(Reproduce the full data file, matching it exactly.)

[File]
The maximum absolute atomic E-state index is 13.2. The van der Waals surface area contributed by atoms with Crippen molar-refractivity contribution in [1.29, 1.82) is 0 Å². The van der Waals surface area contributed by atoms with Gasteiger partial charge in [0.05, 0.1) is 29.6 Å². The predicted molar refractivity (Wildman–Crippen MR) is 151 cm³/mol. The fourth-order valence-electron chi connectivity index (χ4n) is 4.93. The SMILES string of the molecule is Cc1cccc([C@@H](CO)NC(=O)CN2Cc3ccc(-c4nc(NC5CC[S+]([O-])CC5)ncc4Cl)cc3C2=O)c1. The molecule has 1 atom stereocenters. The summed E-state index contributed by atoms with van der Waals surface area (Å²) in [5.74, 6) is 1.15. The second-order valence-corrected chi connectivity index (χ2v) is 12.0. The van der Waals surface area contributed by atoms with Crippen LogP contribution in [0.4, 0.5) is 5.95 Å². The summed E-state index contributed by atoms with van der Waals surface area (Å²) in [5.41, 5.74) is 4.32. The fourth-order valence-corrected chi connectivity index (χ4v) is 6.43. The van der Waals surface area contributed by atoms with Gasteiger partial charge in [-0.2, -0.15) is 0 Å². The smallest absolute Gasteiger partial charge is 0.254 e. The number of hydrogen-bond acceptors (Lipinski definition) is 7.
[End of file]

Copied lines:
The maximum absolute atomic E-state index is 13.2. The van der Waals surface area contributed by atoms with Crippen molar-refractivity contribution in [1.29, 1.82) is 0 Å². The van der Waals surface area contributed by atoms with Gasteiger partial charge in [0.05, 0.1) is 29.6 Å². The predicted molar refractivity (Wildman–Crippen MR) is 151 cm³/mol. The fourth-order valence-electron chi connectivity index (χ4n) is 4.93. The SMILES string of the molecule is Cc1cccc([C@@H](CO)NC(=O)CN2Cc3ccc(-c4nc(NC5CC[S+]([O-])CC5)ncc4Cl)cc3C2=O)c1. The molecule has 1 atom stereocenters. The summed E-state index contributed by atoms with van der Waals surface area (Å²) in [5.74, 6) is 1.15. The second-order valence-corrected chi connectivity index (χ2v) is 12.0. The van der Waals surface area contributed by atoms with Crippen LogP contribution in [0.4, 0.5) is 5.95 Å². The summed E-state index contributed by atoms with van der Waals surface area (Å²) in [5.41, 5.74) is 4.32. The fourth-order valence-corrected chi connectivity index (χ4v) is 6.43. The van der Waals surface area contributed by atoms with Gasteiger partial charge in [-0.2, -0.15) is 0 Å². The smallest absolute Gasteiger partial charge is 0.254 e. The number of hydrogen-bond acceptors (Lipinski definition) is 7.